If two fatty acid chains have no double bonds and one does, is it saturated or unsaturated?

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justaguide | College Teacher | (Level 2) Distinguished Educator

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Fatty acids are carboxylic acids that have an aliphatic tail consisting of a varying number of carbon atoms.

Carbon atoms that form a fatty acid can be linked by either single or double bonds. This allows us to categorize fatty acids as saturated and unsaturated. Saturated fatty acids do not have any double bonds between the carbon atoms. Unsaturated fatty acids have at least one set of carbon atoms that are linked by a double bond. It is possible to convert unsaturated fatty acids to saturated fatty acids by a process known as hydrogenation, which converts double bonds to single by linking hydrogen atoms to the carbon atoms that formed a double bond.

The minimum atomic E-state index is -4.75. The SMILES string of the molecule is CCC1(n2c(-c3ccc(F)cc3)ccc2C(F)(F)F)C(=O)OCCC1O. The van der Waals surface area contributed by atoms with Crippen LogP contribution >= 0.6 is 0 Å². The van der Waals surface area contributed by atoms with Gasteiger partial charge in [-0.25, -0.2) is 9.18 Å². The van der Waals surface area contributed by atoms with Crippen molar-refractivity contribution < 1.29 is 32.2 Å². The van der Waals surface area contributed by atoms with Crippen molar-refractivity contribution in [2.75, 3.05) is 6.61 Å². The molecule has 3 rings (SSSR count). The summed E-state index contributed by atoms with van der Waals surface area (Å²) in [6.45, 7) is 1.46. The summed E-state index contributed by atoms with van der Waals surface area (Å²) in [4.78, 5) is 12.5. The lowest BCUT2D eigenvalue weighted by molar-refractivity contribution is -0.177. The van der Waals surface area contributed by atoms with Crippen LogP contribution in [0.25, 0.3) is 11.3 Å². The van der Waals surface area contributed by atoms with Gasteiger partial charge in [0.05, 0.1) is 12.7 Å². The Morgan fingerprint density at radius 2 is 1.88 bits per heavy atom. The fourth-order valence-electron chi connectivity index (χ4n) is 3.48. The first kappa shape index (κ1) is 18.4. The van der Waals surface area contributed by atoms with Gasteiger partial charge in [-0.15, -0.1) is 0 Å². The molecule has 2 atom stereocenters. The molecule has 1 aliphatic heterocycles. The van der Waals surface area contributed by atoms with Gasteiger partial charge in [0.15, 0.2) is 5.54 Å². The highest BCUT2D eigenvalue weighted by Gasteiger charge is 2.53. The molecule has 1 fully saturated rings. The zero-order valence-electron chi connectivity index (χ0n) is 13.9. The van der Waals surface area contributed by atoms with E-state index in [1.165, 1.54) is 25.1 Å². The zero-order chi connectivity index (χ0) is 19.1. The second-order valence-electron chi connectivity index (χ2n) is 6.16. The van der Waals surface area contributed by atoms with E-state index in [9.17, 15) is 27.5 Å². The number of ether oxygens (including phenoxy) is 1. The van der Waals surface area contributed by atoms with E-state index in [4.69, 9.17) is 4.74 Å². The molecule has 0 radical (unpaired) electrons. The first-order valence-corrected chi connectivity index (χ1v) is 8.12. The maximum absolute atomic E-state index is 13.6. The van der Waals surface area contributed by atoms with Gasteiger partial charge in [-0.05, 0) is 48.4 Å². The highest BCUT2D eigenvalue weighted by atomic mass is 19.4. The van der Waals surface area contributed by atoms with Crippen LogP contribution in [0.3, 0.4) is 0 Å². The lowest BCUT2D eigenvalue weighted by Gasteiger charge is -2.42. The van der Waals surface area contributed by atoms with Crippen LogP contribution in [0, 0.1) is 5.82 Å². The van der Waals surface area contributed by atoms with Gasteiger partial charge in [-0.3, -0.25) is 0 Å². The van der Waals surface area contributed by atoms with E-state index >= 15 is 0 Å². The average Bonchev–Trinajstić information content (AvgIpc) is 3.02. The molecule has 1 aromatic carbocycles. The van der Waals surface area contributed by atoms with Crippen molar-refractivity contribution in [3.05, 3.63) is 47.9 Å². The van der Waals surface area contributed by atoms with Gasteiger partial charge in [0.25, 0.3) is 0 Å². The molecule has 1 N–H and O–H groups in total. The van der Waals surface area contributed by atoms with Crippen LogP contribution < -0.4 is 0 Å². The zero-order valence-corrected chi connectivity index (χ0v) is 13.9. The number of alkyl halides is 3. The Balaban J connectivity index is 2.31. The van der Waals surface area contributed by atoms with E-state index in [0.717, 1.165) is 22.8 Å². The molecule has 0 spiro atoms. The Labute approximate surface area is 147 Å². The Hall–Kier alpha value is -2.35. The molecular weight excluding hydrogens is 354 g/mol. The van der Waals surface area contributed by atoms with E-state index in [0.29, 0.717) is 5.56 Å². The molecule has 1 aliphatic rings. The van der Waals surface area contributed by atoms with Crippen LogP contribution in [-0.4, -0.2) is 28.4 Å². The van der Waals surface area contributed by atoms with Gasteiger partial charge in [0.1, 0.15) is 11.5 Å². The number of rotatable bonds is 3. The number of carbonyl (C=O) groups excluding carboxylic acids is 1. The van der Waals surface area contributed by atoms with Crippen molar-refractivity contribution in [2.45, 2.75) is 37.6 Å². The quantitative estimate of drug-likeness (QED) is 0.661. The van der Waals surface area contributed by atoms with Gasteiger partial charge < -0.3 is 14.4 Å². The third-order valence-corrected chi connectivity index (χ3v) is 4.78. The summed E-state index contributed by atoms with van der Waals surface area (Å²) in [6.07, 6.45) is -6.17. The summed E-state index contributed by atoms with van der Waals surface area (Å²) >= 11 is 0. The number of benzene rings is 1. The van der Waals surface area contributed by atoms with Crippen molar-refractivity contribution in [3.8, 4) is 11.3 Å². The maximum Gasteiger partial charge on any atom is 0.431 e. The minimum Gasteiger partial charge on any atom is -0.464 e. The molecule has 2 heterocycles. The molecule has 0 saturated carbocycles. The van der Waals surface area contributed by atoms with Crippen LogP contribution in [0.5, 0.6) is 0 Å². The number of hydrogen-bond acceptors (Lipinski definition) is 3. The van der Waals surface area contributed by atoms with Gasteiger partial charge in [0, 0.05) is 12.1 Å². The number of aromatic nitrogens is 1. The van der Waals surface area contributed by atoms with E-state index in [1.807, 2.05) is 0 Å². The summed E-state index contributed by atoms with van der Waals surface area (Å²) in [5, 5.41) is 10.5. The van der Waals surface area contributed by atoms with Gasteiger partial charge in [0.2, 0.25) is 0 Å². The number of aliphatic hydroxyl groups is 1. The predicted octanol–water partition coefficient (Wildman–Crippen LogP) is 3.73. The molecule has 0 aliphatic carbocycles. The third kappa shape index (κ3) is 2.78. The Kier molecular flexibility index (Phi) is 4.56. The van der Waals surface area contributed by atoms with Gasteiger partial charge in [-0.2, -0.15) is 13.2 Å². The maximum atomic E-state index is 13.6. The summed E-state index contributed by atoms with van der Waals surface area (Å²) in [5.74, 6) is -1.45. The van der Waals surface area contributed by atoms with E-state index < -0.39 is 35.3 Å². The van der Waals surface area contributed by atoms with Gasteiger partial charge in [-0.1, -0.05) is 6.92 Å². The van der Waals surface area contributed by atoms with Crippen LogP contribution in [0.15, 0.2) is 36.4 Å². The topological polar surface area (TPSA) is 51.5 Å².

The fatty acid mentioned in the question has two chains with single bonds and one with double bonds. The presence of a double bond allows the fatty acid to be categorized as an unsaturated fatty acid.

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